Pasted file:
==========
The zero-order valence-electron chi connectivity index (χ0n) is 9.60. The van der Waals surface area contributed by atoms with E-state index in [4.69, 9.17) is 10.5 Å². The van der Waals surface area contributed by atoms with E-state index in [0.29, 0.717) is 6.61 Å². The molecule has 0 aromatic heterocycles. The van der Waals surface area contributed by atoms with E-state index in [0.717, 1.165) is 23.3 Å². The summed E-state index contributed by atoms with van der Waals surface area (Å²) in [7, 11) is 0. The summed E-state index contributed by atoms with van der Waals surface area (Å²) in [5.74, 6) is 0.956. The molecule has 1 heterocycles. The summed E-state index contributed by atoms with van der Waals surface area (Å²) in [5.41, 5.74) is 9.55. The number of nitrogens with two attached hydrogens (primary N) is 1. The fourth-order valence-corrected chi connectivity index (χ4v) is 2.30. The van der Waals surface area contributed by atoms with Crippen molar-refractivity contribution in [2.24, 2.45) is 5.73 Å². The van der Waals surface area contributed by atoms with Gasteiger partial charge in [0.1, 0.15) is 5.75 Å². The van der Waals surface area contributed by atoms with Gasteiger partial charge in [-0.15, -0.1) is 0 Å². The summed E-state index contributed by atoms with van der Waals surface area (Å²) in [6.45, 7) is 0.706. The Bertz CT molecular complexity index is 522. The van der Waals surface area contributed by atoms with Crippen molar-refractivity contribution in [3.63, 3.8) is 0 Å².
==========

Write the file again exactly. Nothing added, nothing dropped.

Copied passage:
The zero-order valence-electron chi connectivity index (χ0n) is 9.60. The van der Waals surface area contributed by atoms with E-state index in [4.69, 9.17) is 10.5 Å². The van der Waals surface area contributed by atoms with E-state index in [0.29, 0.717) is 6.61 Å². The molecule has 0 aromatic heterocycles. The van der Waals surface area contributed by atoms with E-state index in [0.717, 1.165) is 23.3 Å². The summed E-state index contributed by atoms with van der Waals surface area (Å²) in [7, 11) is 0. The summed E-state index contributed by atoms with van der Waals surface area (Å²) in [5.74, 6) is 0.956. The molecule has 1 heterocycles. The summed E-state index contributed by atoms with van der Waals surface area (Å²) in [5.41, 5.74) is 9.55. The number of nitrogens with two attached hydrogens (primary N) is 1. The fourth-order valence-corrected chi connectivity index (χ4v) is 2.30. The van der Waals surface area contributed by atoms with Crippen molar-refractivity contribution in [2.24, 2.45) is 5.73 Å². The van der Waals surface area contributed by atoms with Gasteiger partial charge in [0.1, 0.15) is 5.75 Å². The van der Waals surface area contributed by atoms with Gasteiger partial charge in [-0.15, -0.1) is 0 Å². The summed E-state index contributed by atoms with van der Waals surface area (Å²) in [6.45, 7) is 0.706. The Bertz CT molecular complexity index is 522. The van der Waals surface area contributed by atoms with Crippen molar-refractivity contribution in [3.63, 3.8) is 0 Å².